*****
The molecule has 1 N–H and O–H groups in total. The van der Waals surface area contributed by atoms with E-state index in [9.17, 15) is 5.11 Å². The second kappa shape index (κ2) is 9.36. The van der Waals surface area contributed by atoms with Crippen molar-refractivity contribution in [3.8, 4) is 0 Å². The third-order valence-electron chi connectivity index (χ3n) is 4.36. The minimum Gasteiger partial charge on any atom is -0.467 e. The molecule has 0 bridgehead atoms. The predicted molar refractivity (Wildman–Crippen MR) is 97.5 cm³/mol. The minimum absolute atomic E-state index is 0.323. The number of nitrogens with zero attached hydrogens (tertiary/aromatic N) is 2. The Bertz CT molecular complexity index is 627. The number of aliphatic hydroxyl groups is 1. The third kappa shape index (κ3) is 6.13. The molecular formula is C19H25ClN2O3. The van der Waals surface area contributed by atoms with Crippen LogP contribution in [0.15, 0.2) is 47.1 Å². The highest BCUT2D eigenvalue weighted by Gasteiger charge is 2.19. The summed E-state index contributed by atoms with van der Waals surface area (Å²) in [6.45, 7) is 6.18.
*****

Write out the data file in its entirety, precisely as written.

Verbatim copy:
The molecule has 1 N–H and O–H groups in total. The van der Waals surface area contributed by atoms with E-state index in [9.17, 15) is 5.11 Å². The second kappa shape index (κ2) is 9.36. The van der Waals surface area contributed by atoms with Crippen molar-refractivity contribution in [3.8, 4) is 0 Å². The third-order valence-electron chi connectivity index (χ3n) is 4.36. The minimum Gasteiger partial charge on any atom is -0.467 e. The molecule has 0 bridgehead atoms. The predicted molar refractivity (Wildman–Crippen MR) is 97.5 cm³/mol. The minimum absolute atomic E-state index is 0.323. The number of nitrogens with zero attached hydrogens (tertiary/aromatic N) is 2. The Bertz CT molecular complexity index is 627. The number of aliphatic hydroxyl groups is 1. The third kappa shape index (κ3) is 6.13. The molecular formula is C19H25ClN2O3. The van der Waals surface area contributed by atoms with Crippen LogP contribution in [0.15, 0.2) is 47.1 Å². The highest BCUT2D eigenvalue weighted by Gasteiger charge is 2.19. The summed E-state index contributed by atoms with van der Waals surface area (Å²) in [6.45, 7) is 6.18.